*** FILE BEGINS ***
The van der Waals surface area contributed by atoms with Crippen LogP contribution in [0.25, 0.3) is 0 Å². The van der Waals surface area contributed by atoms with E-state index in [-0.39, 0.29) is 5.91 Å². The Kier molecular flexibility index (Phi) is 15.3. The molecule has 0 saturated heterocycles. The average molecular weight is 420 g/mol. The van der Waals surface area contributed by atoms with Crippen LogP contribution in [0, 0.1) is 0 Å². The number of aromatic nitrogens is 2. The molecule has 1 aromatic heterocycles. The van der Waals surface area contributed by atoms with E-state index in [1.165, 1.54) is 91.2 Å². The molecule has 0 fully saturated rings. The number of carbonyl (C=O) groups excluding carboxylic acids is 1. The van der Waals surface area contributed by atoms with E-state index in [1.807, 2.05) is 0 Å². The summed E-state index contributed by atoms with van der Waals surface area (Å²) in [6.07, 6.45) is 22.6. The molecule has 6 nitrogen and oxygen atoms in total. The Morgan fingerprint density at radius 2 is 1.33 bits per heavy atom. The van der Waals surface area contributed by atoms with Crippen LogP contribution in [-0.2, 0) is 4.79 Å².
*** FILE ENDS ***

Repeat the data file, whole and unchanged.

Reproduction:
The van der Waals surface area contributed by atoms with Crippen LogP contribution in [0.25, 0.3) is 0 Å². The van der Waals surface area contributed by atoms with E-state index in [-0.39, 0.29) is 5.91 Å². The Kier molecular flexibility index (Phi) is 15.3. The molecule has 0 saturated heterocycles. The average molecular weight is 420 g/mol. The van der Waals surface area contributed by atoms with Crippen LogP contribution in [0, 0.1) is 0 Å². The number of aromatic nitrogens is 2. The molecule has 1 aromatic heterocycles. The van der Waals surface area contributed by atoms with E-state index in [1.165, 1.54) is 91.2 Å². The molecule has 0 fully saturated rings. The number of carbonyl (C=O) groups excluding carboxylic acids is 1. The van der Waals surface area contributed by atoms with E-state index in [1.807, 2.05) is 0 Å². The summed E-state index contributed by atoms with van der Waals surface area (Å²) in [6.07, 6.45) is 22.6. The molecule has 6 nitrogen and oxygen atoms in total. The Morgan fingerprint density at radius 2 is 1.33 bits per heavy atom. The van der Waals surface area contributed by atoms with Crippen LogP contribution in [-0.2, 0) is 4.79 Å².